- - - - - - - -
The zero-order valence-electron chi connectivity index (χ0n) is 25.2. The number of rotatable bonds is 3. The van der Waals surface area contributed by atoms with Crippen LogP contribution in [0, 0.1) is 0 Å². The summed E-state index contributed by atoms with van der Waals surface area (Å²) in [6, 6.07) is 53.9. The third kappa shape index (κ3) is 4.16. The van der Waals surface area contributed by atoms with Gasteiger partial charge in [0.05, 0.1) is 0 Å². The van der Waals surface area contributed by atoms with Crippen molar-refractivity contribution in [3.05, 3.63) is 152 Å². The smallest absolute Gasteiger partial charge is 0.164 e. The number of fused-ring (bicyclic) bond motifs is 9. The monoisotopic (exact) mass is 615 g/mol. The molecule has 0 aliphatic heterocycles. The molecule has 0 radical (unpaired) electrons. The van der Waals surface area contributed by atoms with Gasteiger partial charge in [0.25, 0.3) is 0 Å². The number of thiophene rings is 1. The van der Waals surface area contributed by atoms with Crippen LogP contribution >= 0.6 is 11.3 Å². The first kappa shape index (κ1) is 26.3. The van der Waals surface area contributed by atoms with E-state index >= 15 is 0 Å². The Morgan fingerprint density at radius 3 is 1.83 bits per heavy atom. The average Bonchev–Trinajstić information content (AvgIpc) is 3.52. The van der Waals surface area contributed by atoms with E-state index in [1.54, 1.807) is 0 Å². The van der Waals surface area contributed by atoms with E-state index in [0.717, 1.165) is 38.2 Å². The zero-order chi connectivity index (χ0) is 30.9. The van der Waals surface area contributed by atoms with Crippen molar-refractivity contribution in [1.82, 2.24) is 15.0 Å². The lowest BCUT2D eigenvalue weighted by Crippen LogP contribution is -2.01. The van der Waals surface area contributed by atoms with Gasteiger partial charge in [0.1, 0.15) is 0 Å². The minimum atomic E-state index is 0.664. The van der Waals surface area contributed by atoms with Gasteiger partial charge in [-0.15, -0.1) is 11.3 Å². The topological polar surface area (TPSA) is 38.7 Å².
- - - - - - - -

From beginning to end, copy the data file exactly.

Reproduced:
The zero-order valence-electron chi connectivity index (χ0n) is 25.2. The number of rotatable bonds is 3. The van der Waals surface area contributed by atoms with Crippen LogP contribution in [0, 0.1) is 0 Å². The summed E-state index contributed by atoms with van der Waals surface area (Å²) in [6, 6.07) is 53.9. The third kappa shape index (κ3) is 4.16. The van der Waals surface area contributed by atoms with Gasteiger partial charge in [0.05, 0.1) is 0 Å². The van der Waals surface area contributed by atoms with Crippen molar-refractivity contribution in [3.05, 3.63) is 152 Å². The smallest absolute Gasteiger partial charge is 0.164 e. The number of fused-ring (bicyclic) bond motifs is 9. The monoisotopic (exact) mass is 615 g/mol. The molecule has 0 aliphatic heterocycles. The molecule has 0 radical (unpaired) electrons. The van der Waals surface area contributed by atoms with Gasteiger partial charge in [0.25, 0.3) is 0 Å². The number of thiophene rings is 1. The van der Waals surface area contributed by atoms with Crippen LogP contribution >= 0.6 is 11.3 Å². The first kappa shape index (κ1) is 26.3. The van der Waals surface area contributed by atoms with E-state index >= 15 is 0 Å². The Morgan fingerprint density at radius 3 is 1.83 bits per heavy atom. The average Bonchev–Trinajstić information content (AvgIpc) is 3.52. The van der Waals surface area contributed by atoms with E-state index in [1.54, 1.807) is 0 Å². The van der Waals surface area contributed by atoms with E-state index in [0.717, 1.165) is 38.2 Å². The zero-order chi connectivity index (χ0) is 30.9. The van der Waals surface area contributed by atoms with Crippen molar-refractivity contribution in [1.82, 2.24) is 15.0 Å². The lowest BCUT2D eigenvalue weighted by Crippen LogP contribution is -2.01. The van der Waals surface area contributed by atoms with Gasteiger partial charge in [0.1, 0.15) is 0 Å². The minimum atomic E-state index is 0.664. The van der Waals surface area contributed by atoms with Gasteiger partial charge in [-0.15, -0.1) is 11.3 Å². The topological polar surface area (TPSA) is 38.7 Å².